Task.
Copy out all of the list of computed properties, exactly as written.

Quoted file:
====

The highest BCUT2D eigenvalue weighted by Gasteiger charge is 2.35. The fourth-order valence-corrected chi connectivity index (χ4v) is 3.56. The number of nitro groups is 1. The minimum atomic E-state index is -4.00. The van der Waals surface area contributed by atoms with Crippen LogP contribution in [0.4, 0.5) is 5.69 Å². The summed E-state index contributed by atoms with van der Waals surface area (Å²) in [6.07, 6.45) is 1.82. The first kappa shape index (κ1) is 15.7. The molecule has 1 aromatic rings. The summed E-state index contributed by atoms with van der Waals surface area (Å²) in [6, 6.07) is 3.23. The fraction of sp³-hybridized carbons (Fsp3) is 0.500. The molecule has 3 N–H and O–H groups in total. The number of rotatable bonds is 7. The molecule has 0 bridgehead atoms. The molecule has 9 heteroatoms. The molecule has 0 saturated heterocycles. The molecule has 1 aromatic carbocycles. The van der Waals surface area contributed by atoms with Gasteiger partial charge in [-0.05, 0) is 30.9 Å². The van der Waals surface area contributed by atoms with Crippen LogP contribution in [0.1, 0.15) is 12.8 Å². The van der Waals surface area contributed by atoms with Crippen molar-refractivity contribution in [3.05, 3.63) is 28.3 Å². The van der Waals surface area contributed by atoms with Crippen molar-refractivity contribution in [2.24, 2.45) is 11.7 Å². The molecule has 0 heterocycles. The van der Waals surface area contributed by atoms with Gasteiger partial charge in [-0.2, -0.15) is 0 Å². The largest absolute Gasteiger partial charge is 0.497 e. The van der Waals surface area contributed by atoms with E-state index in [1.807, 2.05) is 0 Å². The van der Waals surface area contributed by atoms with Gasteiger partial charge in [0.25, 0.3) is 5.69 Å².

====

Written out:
The highest BCUT2D eigenvalue weighted by Gasteiger charge is 2.35. The fourth-order valence-corrected chi connectivity index (χ4v) is 3.56. The number of nitro groups is 1. The minimum atomic E-state index is -4.00. The van der Waals surface area contributed by atoms with Crippen LogP contribution in [0.4, 0.5) is 5.69 Å². The summed E-state index contributed by atoms with van der Waals surface area (Å²) in [6.07, 6.45) is 1.82. The first kappa shape index (κ1) is 15.7. The molecule has 1 aromatic rings. The summed E-state index contributed by atoms with van der Waals surface area (Å²) in [6, 6.07) is 3.23. The fraction of sp³-hybridized carbons (Fsp3) is 0.500. The molecule has 3 N–H and O–H groups in total. The number of rotatable bonds is 7. The molecule has 0 bridgehead atoms. The molecule has 9 heteroatoms. The molecule has 0 saturated heterocycles. The molecule has 1 aromatic carbocycles. The van der Waals surface area contributed by atoms with Gasteiger partial charge in [-0.05, 0) is 30.9 Å². The van der Waals surface area contributed by atoms with Crippen LogP contribution in [0.1, 0.15) is 12.8 Å². The van der Waals surface area contributed by atoms with Crippen molar-refractivity contribution in [3.05, 3.63) is 28.3 Å². The van der Waals surface area contributed by atoms with Crippen molar-refractivity contribution in [2.24, 2.45) is 11.7 Å². The molecule has 0 heterocycles. The van der Waals surface area contributed by atoms with Gasteiger partial charge in [-0.2, -0.15) is 0 Å². The largest absolute Gasteiger partial charge is 0.497 e. The van der Waals surface area contributed by atoms with E-state index in [1.807, 2.05) is 0 Å². The van der Waals surface area contributed by atoms with Gasteiger partial charge in [0.25, 0.3) is 5.69 Å².